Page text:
13 COVERS: Batman’s Dorkiest Villains — RANKED

They can’t all be the Joker.

It looks like The Lego Batman Movie is going to feature at least cameos by some of Batman’s wackiest villains, much like the Brave and the Bold cartoon did. (Click here for more on that.)

Now, of all the thousands of words I’ve spent writing about Batman, it occurred to me that I’ve never really delved into the underworld of the Caped Crusader’s strangest villains. And there are so many!

Some of them, like Calendar Man and Firefly, were successfully converted into modern-day threats on the comics page or in animation. Then there are those like the Riddler who, I gotta say, if not for Frank Gorshin would have in all likelihood ended up a punch line in the annals of Gotham. (Don’t send hate mail! I’m a huge Riddler fan!)

Others? Well, I suppose there’s no helping them. But I still love ’em.

So here are Batman’s 13 Dorkiest Villains, ranked for your entertainment and consternation. I’m almost certain some of you will be peeved that your favorite (?) made the list — or didn’t. That’s cool. If you have a villain you’d like to add to the mix, do so in the comments below or in whichever social-media thread you found this. (I cut it off in the Bronze Age, by the way. You don’t have to.)

Here goes:

13. The Crime Olympians. In 1976, the Bat-office sought to skim off Olympic Fever by putting Batman at the center of an international crime competition. Because that’s exactly how international crime works.

Ernie Chan (as Chua)

12. The Rainbow Creature. This is the only monster/alien on this list because it would be too easy to include them. I just love this big lug, though, so here he is.

Sheldon Moldoff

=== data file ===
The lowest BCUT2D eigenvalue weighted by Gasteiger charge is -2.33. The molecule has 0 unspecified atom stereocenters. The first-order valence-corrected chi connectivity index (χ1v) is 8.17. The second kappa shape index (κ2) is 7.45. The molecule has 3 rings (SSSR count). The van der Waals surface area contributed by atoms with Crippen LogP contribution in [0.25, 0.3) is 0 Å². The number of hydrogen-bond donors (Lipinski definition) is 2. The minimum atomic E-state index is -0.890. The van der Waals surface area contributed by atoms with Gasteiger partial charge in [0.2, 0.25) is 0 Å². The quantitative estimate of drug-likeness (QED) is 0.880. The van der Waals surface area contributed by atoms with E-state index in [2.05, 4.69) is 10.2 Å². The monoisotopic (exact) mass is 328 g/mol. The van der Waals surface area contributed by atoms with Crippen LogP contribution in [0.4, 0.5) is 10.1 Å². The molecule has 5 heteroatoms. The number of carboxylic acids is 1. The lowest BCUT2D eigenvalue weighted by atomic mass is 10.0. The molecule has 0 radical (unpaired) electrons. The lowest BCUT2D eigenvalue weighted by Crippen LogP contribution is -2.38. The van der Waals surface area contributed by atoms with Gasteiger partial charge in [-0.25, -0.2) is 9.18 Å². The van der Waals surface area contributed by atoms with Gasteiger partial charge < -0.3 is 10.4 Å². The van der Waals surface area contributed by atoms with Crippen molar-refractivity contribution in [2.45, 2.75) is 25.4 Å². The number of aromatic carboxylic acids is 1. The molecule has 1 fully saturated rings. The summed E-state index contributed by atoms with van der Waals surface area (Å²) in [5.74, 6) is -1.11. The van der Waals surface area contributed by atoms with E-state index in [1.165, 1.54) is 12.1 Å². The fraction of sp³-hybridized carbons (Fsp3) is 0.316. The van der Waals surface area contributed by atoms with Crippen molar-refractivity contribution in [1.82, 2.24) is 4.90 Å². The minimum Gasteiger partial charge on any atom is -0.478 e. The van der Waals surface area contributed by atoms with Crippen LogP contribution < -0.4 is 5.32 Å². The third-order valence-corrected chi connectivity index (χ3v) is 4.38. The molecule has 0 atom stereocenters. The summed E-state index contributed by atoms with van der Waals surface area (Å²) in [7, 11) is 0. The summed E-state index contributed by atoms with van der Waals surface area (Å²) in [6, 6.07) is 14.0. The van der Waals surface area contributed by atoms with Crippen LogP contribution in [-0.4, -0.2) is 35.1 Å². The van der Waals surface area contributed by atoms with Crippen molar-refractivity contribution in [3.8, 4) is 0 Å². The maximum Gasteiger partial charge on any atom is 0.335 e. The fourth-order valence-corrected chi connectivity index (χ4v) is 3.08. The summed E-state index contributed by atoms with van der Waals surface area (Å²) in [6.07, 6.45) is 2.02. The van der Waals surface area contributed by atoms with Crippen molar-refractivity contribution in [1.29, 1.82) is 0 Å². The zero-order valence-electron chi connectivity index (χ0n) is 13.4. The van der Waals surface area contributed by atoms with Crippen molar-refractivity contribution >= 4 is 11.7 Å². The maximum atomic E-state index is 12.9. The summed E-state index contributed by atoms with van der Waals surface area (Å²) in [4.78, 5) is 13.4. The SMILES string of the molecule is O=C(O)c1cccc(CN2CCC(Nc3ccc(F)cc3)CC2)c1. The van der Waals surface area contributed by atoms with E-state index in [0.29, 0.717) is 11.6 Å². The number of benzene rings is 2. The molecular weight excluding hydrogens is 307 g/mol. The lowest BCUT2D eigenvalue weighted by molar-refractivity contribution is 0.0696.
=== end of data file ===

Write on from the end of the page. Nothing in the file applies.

11. Calendar Man. Jeph Loeb did such a great job modernizing him as a Hannibal Lecter knockoff that I almost didn’t include him. But at the outset he was as dorky as they come. I’d argue his high point was when Len Wein and Walt Simonson revamped him in the Bronze Age. In Batman #312, Calendar Man changed outfits to reflect each day of the week — like underwear, I suppose. This is actually Thursday’s get-up, which honors Thor (!) …

… but none was as awesome as his overall outfit, from inside the issue:

10. Firefly. Same as Calendar Man. He’s become downright respectable today, but back in the ’50s he cut a pretty silly figure. They even tried a second time, with a different crook in a different suit. Enjoy the bonus cover:

Win Mortimer on the left. Curt Swan pencils and Stan Kaye inks on the right.

9. Killer Moth. Why did they persist in trying to make bugs that aren’t the least bit scary into Bat-threats? I mean, I dig Killer Moth’s insane threads, but still…

Bob Brown pencils, John Calnan inks

8. Kite Man. This is all about branding. Because a bad guy who does his crimes and makes his escapes by air isn’t a bad idea at all.

Dick Giordano

7. Signalman. He fares better than the next two because I like his outfit better. It’s pretty rad.

Enjoy another bonus cover. The Chan (Chua)/Vince Colletta job on the left is a great shot of Signalman. But I had to include the one on the right (by Murphy Anderson) because I dug that issue as a kid. It was an early indication that Batman had villains not on the TV show. (But how cool would that have been?!)